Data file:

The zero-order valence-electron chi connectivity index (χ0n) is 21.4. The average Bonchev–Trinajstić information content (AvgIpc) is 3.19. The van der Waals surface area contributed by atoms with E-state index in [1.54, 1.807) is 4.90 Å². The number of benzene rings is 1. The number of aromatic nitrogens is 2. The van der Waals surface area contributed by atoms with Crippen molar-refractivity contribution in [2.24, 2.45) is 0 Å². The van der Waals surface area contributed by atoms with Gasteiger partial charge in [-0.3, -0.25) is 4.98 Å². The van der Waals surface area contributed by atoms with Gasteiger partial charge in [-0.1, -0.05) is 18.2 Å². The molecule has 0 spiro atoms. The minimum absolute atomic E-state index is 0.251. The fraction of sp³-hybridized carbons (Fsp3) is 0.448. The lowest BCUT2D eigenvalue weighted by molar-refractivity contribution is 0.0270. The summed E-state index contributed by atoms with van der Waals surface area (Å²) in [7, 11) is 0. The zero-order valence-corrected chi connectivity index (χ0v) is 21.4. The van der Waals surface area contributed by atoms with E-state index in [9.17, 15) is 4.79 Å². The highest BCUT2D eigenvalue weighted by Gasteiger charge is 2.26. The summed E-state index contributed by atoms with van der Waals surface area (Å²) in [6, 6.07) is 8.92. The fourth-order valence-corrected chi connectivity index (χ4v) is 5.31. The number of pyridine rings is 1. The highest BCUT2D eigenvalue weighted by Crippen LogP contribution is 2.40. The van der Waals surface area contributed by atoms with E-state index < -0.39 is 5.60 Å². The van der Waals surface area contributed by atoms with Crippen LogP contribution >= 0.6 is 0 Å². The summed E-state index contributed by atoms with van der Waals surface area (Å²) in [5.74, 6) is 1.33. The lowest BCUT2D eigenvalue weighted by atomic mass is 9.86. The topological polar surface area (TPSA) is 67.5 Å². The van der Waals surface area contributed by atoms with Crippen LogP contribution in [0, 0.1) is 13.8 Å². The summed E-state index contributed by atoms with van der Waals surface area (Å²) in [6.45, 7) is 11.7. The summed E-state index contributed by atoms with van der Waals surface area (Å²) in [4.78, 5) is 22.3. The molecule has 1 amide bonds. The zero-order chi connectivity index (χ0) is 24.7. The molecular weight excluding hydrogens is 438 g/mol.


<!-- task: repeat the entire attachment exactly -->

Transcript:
The zero-order valence-electron chi connectivity index (χ0n) is 21.4. The average Bonchev–Trinajstić information content (AvgIpc) is 3.19. The van der Waals surface area contributed by atoms with E-state index in [1.54, 1.807) is 4.90 Å². The number of benzene rings is 1. The number of aromatic nitrogens is 2. The van der Waals surface area contributed by atoms with Crippen molar-refractivity contribution in [2.24, 2.45) is 0 Å². The van der Waals surface area contributed by atoms with Gasteiger partial charge in [-0.3, -0.25) is 4.98 Å². The van der Waals surface area contributed by atoms with Gasteiger partial charge in [-0.1, -0.05) is 18.2 Å². The molecule has 0 spiro atoms. The minimum absolute atomic E-state index is 0.251. The fraction of sp³-hybridized carbons (Fsp3) is 0.448. The lowest BCUT2D eigenvalue weighted by molar-refractivity contribution is 0.0270. The summed E-state index contributed by atoms with van der Waals surface area (Å²) in [7, 11) is 0. The zero-order valence-corrected chi connectivity index (χ0v) is 21.4. The van der Waals surface area contributed by atoms with E-state index in [9.17, 15) is 4.79 Å². The highest BCUT2D eigenvalue weighted by Gasteiger charge is 2.26. The summed E-state index contributed by atoms with van der Waals surface area (Å²) in [6, 6.07) is 8.92. The fourth-order valence-corrected chi connectivity index (χ4v) is 5.31. The number of pyridine rings is 1. The highest BCUT2D eigenvalue weighted by Crippen LogP contribution is 2.40. The van der Waals surface area contributed by atoms with E-state index < -0.39 is 5.60 Å². The van der Waals surface area contributed by atoms with Crippen LogP contribution >= 0.6 is 0 Å². The summed E-state index contributed by atoms with van der Waals surface area (Å²) in [5.74, 6) is 1.33. The lowest BCUT2D eigenvalue weighted by atomic mass is 9.86. The topological polar surface area (TPSA) is 67.5 Å². The van der Waals surface area contributed by atoms with Crippen LogP contribution in [0, 0.1) is 13.8 Å². The summed E-state index contributed by atoms with van der Waals surface area (Å²) in [6.45, 7) is 11.7. The summed E-state index contributed by atoms with van der Waals surface area (Å²) in [4.78, 5) is 22.3. The molecule has 1 amide bonds. The zero-order chi connectivity index (χ0) is 24.7. The molecular weight excluding hydrogens is 438 g/mol.